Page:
DRUGS AND SUPPLEMENTS

Ofatumumab injection

October 26, 2018

Ofatumumab injection

What is this medicine?

OFATUMUMAB (O fa TOOM ue mab) is a monoclonal antibody. It is used to treat chronic lymphocytic leukemia (CLL).

How should I use this medicine?

This medicine is for infusion into a vein. It is given by a health care professional in a hospital or clinic setting.

Talk to your pediatrician regarding the use of this medicine in children. Special care may be needed.

What side effects may I notice from receiving this medicine?

Side effects that you should report to your doctor or health care professional as soon as possible:

  • allergic reactions like skin rash, itching or hives; swelling of the face, lips, or tongue

  • breathing problems

  • chest pain

  • changes in vision

  • confusion

  • diarrhea

  • fast, irregular heartbeat

  • low blood counts - this medicine may decrease the number of white blood cells, red blood cells and platelets. You may be at increased risk for infections and bleeding.

  • problems with balance, talking, or walking

  • mouth sores

  • redness, blistering, peeling, or loosening of the skin, including inside the mouth

  • signs of infection - fever or chills, cough, sore throat, pain or difficulty passing urine

  • signs and symptoms of kidney injury like trouble passing urine or change in the amount of urine

  • signs and symptoms of liver injury like dark yellow or brown urine; general ill feeling or flu-like symptoms; light-colored stools; loss of appetite; nausea; right upper belly pain; unusually weak or tired; yellowing of the eyes or skin

  • signs and symptoms of low blood pressure like dizziness; feeling faint or lightheaded, falls; unusually weak or tired

  • stomach pain

  • unusual bleeding or bruising

  • vomiting

Side effects that usually do not require medical attention (report to your doctor or health care professional if they continue or are bothersome):

  • headache

  • joint pain

  • muscle pain

  • swelling of the ankles, feet, hands

What may interact with this medicine?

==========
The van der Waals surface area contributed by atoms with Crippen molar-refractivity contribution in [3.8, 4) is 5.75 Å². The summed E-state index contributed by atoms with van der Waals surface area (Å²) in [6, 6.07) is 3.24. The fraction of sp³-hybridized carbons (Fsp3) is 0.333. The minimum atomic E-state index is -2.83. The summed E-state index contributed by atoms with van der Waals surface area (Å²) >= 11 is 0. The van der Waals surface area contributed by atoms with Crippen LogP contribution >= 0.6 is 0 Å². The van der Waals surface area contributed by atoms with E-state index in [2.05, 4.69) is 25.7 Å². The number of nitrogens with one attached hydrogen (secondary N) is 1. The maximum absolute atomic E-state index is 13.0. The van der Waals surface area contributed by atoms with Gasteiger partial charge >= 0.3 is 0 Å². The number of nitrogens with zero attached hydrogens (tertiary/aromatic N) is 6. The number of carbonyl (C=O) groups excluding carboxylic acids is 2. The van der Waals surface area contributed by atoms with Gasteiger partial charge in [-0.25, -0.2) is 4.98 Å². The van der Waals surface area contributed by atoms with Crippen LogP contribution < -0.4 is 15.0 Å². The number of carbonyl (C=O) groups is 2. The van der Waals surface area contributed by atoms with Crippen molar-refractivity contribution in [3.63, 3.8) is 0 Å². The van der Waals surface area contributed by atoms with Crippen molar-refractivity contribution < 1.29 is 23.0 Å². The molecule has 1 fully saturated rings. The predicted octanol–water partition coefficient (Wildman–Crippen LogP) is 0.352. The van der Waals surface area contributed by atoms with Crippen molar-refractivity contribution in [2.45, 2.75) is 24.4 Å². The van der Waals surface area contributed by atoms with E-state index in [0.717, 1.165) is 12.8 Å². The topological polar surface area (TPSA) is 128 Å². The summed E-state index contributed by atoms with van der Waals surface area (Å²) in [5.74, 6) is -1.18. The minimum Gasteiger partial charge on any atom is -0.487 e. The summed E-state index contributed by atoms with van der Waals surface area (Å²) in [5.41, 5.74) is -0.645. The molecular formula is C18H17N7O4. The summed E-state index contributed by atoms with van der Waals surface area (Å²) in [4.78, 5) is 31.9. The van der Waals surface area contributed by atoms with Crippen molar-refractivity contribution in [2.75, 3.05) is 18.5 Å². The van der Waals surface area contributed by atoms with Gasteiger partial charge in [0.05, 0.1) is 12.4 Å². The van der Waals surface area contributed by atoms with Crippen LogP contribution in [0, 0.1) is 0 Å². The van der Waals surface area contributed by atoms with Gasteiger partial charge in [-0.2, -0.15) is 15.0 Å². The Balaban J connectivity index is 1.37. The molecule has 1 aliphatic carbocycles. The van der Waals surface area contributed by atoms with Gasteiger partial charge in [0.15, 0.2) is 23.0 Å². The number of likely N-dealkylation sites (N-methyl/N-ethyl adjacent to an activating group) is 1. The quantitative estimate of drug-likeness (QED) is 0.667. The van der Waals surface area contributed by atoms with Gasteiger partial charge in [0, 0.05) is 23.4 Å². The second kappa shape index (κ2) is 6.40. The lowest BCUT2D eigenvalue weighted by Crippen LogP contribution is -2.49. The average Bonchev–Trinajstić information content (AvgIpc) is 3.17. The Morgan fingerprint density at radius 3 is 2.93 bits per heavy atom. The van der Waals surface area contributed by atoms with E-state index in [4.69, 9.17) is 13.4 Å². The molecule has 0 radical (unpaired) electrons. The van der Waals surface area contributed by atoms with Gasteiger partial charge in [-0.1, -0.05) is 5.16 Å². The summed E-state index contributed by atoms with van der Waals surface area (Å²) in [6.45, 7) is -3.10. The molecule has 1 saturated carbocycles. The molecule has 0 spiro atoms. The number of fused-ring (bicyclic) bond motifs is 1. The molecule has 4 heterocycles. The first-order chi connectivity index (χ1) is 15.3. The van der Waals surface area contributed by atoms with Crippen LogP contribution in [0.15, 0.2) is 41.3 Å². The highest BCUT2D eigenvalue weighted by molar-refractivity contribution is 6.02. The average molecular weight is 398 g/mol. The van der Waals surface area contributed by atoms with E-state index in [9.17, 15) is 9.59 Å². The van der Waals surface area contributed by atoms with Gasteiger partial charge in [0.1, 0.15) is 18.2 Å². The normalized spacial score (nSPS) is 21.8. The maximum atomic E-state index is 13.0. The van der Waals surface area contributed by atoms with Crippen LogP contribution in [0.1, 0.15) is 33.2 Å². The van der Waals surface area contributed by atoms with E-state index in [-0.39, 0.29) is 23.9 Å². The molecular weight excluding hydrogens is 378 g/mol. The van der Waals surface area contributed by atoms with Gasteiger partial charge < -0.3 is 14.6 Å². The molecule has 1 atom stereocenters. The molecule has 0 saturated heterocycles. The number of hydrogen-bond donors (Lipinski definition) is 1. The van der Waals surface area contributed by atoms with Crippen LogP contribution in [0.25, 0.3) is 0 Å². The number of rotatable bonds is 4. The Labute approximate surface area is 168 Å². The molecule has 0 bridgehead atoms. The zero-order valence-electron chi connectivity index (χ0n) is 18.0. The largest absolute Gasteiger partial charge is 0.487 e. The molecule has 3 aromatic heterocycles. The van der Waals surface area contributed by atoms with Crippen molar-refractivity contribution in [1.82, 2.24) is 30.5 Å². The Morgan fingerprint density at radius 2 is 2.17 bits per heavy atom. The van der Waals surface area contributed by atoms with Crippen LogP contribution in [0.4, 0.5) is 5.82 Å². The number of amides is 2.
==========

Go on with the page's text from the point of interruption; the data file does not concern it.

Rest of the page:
• live virus vaccines

What if I miss a dose?

Keep appointments for follow-up doses as directed. It is important not to miss your dose. Call your doctor or health care professional if you are unable to keep an appointment.

Where should I keep my medicine?

This drug is only given in a hospital or clinic and will not be stored at home.

What should I tell my health care provider before I take this medicine?

They need to know if you have any of these conditions:

  • heart disease

  • infection (especially a virus infection such as hepatitis B, chickenpox, cold sores, or herpes)

  • immune system problems

  • irregular heartbeat

  • low blood counts, like low white cell, platelet, or red cell counts

  • lung or breathing disease, like asthma

  • recently received or scheduled to receive a vaccine

  • an unusual or allergic reaction to ofatumumab, other medicines, foods, dyes, or preservatives

  • pregnant or trying to get pregnant

  • breast-feeding

What should I watch for while using this medicine?

Your condition will be monitored carefully while you are receiving this medicine. You may need blood work done while you are taking this medicine.

This medicine can cause serious allergic reactions. To reduce your risk you may need to take medicine before treatment with this medicine. Take your medicine as directed.

In some patients, this medicine may cause a serious brain infection that may cause death. If you have any problems seeing, thinking, speaking, walking, or standing, tell your healthcare professional right away. If you cannot reach your healthcare professional, urgently seek other source of medical care.

Call your doctor or health care professional for advice if you get a fever, chills or sore throat, or other symptoms of a cold or flu. Do not treat yourself. This drug decreases your body's ability to fight infections. Try to avoid being around people who are sick.

This medicine may increase your risk to bruise or bleed. Call your doctor or health care professional if you notice any unusual bleeding.

Updated:  

October 26, 2018